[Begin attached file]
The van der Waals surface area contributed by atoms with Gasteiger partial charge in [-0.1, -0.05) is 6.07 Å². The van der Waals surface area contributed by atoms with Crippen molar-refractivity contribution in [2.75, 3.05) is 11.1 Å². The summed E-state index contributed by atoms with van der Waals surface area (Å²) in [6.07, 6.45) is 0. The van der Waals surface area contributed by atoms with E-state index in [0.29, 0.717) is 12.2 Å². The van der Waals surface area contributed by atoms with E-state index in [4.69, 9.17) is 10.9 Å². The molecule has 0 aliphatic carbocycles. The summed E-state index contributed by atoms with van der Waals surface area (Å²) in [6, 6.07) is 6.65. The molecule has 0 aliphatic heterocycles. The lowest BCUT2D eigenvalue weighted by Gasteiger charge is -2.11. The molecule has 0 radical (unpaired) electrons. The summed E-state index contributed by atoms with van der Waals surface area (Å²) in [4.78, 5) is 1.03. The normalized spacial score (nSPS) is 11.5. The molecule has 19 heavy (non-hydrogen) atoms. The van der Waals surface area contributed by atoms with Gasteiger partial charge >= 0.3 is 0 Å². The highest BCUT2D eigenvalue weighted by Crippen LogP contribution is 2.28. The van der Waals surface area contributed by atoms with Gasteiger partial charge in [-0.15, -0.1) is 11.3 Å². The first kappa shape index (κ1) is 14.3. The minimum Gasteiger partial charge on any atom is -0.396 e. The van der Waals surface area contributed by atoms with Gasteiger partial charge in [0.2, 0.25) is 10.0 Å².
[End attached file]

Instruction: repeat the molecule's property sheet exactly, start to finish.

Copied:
The van der Waals surface area contributed by atoms with Gasteiger partial charge in [-0.1, -0.05) is 6.07 Å². The van der Waals surface area contributed by atoms with Crippen molar-refractivity contribution in [2.75, 3.05) is 11.1 Å². The summed E-state index contributed by atoms with van der Waals surface area (Å²) in [6.07, 6.45) is 0. The van der Waals surface area contributed by atoms with E-state index in [0.29, 0.717) is 12.2 Å². The van der Waals surface area contributed by atoms with E-state index in [4.69, 9.17) is 10.9 Å². The molecule has 0 aliphatic carbocycles. The summed E-state index contributed by atoms with van der Waals surface area (Å²) in [6, 6.07) is 6.65. The molecule has 0 aliphatic heterocycles. The lowest BCUT2D eigenvalue weighted by Gasteiger charge is -2.11. The molecule has 0 radical (unpaired) electrons. The summed E-state index contributed by atoms with van der Waals surface area (Å²) in [4.78, 5) is 1.03. The normalized spacial score (nSPS) is 11.5. The molecule has 19 heavy (non-hydrogen) atoms. The van der Waals surface area contributed by atoms with Gasteiger partial charge >= 0.3 is 0 Å². The highest BCUT2D eigenvalue weighted by Crippen LogP contribution is 2.28. The van der Waals surface area contributed by atoms with Gasteiger partial charge in [-0.15, -0.1) is 11.3 Å². The first kappa shape index (κ1) is 14.3. The minimum Gasteiger partial charge on any atom is -0.396 e. The van der Waals surface area contributed by atoms with Gasteiger partial charge in [0.2, 0.25) is 10.0 Å².